I find also queer that on the label of something with the name "Iberia" is depoicted what appears as an Italian (likely Tuscany) landscape.
And BTW is actually Tuscany, more precisely San Quirico d'Orcia:
P.S.: does that thingy really cost US$ 48.50 on Amazon?
For 2 liters, that is 24.25/lt.
Locally (Italy) the best of the best (and possibly even better) 100% EVO can be max (retail) 14-15 Euro/lt.
I can't find a source right now, but I read at some point that Italy doesn't actually export their top grades of olive oil, as producers have trouble even meeting local demand.
The bulk of the EVO oil sold here seems to be Spanish, and if you go in any grocery store (big or small) you'll have trouble finding a bottle of EVO oil that is 100% made in Italy. Most of them (I'm tempted to say the majority, but I only have anectodal data) have a disclaimer on the label stating that the oil was "made from oils sourced from the European Union". Last time I saw an actually made in Italy bottle of oil was in a specialized store, and it costed about 3x more than those in the grocery shops.
There was recently a very thorough investigative journalism report by an Italian program on public television called "Report" that dug quite deep into the whole deal with Italy and oil. Turns out that there's also a lot of shadiness going on in the industry. I'd link to it, but it's entirely in Italian and last I watched it there were no subtitles whatsoever. Sorry.
which - while being obviously an "industrial" oil (i.e. something that an Italian wouldn't probably buy anyway as small, local producers that do not export have better products) - is definitely a good quality/brand at US$ 36/lt, the 24 US$/lt for 20% of it + 80% of sunflower oil ( something that is valued around 6-10 US$/lt retail) is "still steep":
A nice-ish jacket costs maybe tens of American dollars in India (I use the word "maybe" mostly to account for what other people consider "nice", a jacket I would wear costs under $20USD). Once it's imported to the US you move the decimal place to the right at least once. Importing stuff is expensive. There's a lot of overhead to pay for.
You're thinking from a culinary rather than marketing standpoint. And quite frankly Extra Virgin olive oil doesn't have to be that expensive. Here's a company that sells (what it claims to be) extra virgin olive oil for less than $1.50 a liter when you order by the ton: https://www.alibaba.com/product-detail/Extra-Virgin-Olive-Oi...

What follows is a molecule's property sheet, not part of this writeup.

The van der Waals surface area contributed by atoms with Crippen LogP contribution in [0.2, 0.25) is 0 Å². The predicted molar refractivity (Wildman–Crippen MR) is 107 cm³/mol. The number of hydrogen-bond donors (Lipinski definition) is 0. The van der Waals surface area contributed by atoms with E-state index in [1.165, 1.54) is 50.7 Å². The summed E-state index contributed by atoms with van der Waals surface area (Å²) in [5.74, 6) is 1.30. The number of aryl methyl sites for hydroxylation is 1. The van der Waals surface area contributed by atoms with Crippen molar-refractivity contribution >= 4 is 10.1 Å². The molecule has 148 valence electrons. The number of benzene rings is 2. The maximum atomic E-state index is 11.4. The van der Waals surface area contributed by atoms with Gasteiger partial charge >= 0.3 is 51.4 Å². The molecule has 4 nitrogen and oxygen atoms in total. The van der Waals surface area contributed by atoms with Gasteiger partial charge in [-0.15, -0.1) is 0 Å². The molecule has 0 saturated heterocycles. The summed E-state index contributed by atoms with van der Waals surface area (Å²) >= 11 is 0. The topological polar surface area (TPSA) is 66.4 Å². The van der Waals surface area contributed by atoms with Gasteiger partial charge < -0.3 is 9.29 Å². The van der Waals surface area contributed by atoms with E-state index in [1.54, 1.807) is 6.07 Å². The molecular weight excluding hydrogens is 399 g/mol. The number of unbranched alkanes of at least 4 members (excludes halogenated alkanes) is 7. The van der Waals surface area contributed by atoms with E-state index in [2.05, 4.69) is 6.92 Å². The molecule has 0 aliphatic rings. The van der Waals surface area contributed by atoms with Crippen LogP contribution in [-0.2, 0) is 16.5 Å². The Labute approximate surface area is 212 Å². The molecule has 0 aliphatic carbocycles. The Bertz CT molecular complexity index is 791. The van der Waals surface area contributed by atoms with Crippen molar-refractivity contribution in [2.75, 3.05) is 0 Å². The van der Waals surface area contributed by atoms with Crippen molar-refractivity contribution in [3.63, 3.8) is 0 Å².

You're likely to be getting Gutter Oil: https://en.wikipedia.org/wiki/Gutter_oil
I think I'll pass that... deal.
Here is some great Greek olive oil available in US, that you can buy without fear of adulteration or other shadiness:
Well, maybe you are generalizing a tad bit too much.
You should provide some sources for both claims, anyway.
From the last link: "It's reliably reported that 80% of the Italian olive oil on the market is fraudulent."
Combine that with Camorra dumping toxic waste and poisoning vast areas of the Italian countryside and it's pretty obvious that Italy has a huge problem.
They only say that there is a lot of fake (or partially fake) oil around marked as Italian.
And that some (good) producers of (good) olive oil are intimidated or forced to cooperate with Mafia.
>Combine that with Camorra dumping toxic waste and poisoning vast areas of the Italian countryside and it's pretty obvious that Italy has a huge problem.
Actually Italy has more than one huge problem, but this latter one you cited has nothing to do with "real" olive oil and its quality.
Why would that be? AFAIK there's more cheap/low quality Italian olive oil in the US than there is Greek.
As a result, the country of origin on the label could have Italy written on it.
I remember one story in particular, and this is totally anecdotal, but I think it makes a good point. During the cold war, supposedly, there was a foot race between the U.S. and the U.S.S.R. The story goes that the U.S. athlete won the race. The Russian newspapers published, "U.S.S.R. takes second place. U.S. athlete finishes next to last." I don't know if it's true or not, but it makes a good point.